I’m sure you are familiar with the short history of the smartphone: It evolved quickly from the expensive luxury of 10 years ago to today’s must-have, to-live-your-life-by utility. In fact, today’s digital banking customers prefer to use them rather than visit a branch.
So, how did we come to depend on our smartphones so quickly, and why do we love them so much?
Firstly, our smartphones tell us almost everything we need to know – from the date and time, weather and news headlines, to how we’re doing in our complex keep-fit lifestyles and well-being regimes. With full access to the internet, they can tell us about almost any subject, at any time of day or night, no matter where we are.
Secondly, we just love to touch things and then watch what happens. From the moment we’re born, our instinct is to use our senses to explore, and our sense of touch is considered the most important for our development. Our smartphones are the right shape and size for tactile engagement: Their screens respond to our every touch, pinch and swipe, making them the ideal input device for our brains.
Thirdly, our smartphones fill the void when we’re waiting – whether in a queue, stopping for a coffee/tea break, or even during the ads on television. We can use them for everything, from communicating with our friends and family to watching movies and boxsets, for booking holidays, nights out and business meetings. And they have also become essential for managing our finances.
Can digital banking software move into home AI assistance?
With our daily lives now so entwined with our smartphones, what role might home AI assistants like Amazon Echo, Apple’s HomePod and Google Home have to play? These rising stars provide a new way of communicating across the internet using only our voice, but they lack the screen we’ve come to love.
Voice-only banking would be a different experience to telephone banking. Even if the assistant becomes as intuitive as a human contact centre operator, we are unlikely to just “talk banking to the living room” in the way that today’s home assistants expect us to do. Will we be comfortable speaking out loud to access our financial information? Will we be happy for our home assistants to read out our balances and transactions, to be overheard by anyone nearby? Our privacy and our data security would surely be compromised.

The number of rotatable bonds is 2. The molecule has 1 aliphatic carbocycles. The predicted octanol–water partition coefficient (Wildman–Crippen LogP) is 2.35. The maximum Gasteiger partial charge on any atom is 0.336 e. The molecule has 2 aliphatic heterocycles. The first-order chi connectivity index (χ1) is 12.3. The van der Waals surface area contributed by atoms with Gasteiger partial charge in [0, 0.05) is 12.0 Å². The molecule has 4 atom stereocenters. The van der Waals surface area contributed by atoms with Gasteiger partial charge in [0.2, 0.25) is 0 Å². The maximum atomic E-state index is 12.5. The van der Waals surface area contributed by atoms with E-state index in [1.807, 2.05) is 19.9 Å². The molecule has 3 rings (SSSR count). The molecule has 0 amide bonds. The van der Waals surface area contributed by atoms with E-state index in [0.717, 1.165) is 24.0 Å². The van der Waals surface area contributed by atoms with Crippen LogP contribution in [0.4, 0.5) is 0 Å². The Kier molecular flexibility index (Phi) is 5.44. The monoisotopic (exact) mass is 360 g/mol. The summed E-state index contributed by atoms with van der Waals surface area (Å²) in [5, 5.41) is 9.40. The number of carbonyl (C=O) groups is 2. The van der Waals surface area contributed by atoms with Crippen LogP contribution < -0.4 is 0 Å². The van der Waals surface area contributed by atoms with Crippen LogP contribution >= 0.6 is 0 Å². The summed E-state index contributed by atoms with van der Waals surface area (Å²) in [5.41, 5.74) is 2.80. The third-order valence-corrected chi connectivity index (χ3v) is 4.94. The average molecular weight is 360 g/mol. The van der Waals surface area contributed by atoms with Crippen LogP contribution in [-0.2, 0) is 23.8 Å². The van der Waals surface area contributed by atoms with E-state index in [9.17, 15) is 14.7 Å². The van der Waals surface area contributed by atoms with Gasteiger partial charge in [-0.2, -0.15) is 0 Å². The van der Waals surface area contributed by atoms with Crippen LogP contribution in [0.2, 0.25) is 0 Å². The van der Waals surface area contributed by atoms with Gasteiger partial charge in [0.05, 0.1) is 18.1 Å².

There’s also the question of whether an automated voice response can convey the same amount of information at the same speed as a screen, with its text and images. Hearing our finances read out, we may not be able to digest and fully comprehend them in enough detail.
From a customer perspective, the adoption of ‘banking by home assistant’ in this way is likely to be low; if it is unable to allow us to manage our finances securely and reliably, it will remain a niche addition for digital early adopters who love to try out something new and a bit quirky.
From a regulatory perspective, reading bank account or card data out loud is not going to be acceptable. And, if customers can’t fully understand their finances, we are clearly not complying with banking regulations for treating customers fairly (TCF).
Can AI assistants be a part of future banking?
We often fall into the trap of adopting technology for technology’s sake without ensuring that the solution is a pertinent fit for the problem we are trying to solve. Believing if you build it they will come is nothing more than a myth, you only have to look at the Sinclair C5 and the Dvorak keyboard to see why.
The fintech sector must ensure that digital banking platforms include a channel based on voice-only home AI assistants that delivers the right solution for the consumer. They need to consider all aspects of the digital customer journey: experiences, lifestyle impact, friction, and the desire to be discreet and in control. Ultimately, customer adoption is often guarded by many layers of complexity, not just the technological challenge presented and overcome.
When it comes to voice-only banking, it may seem that managing your finances using home AI assistants has far too many barriers to ever become a reality. But, I believe that this is not actually the case. This exciting technology may indeed play a key role in omni-channel customer engagement.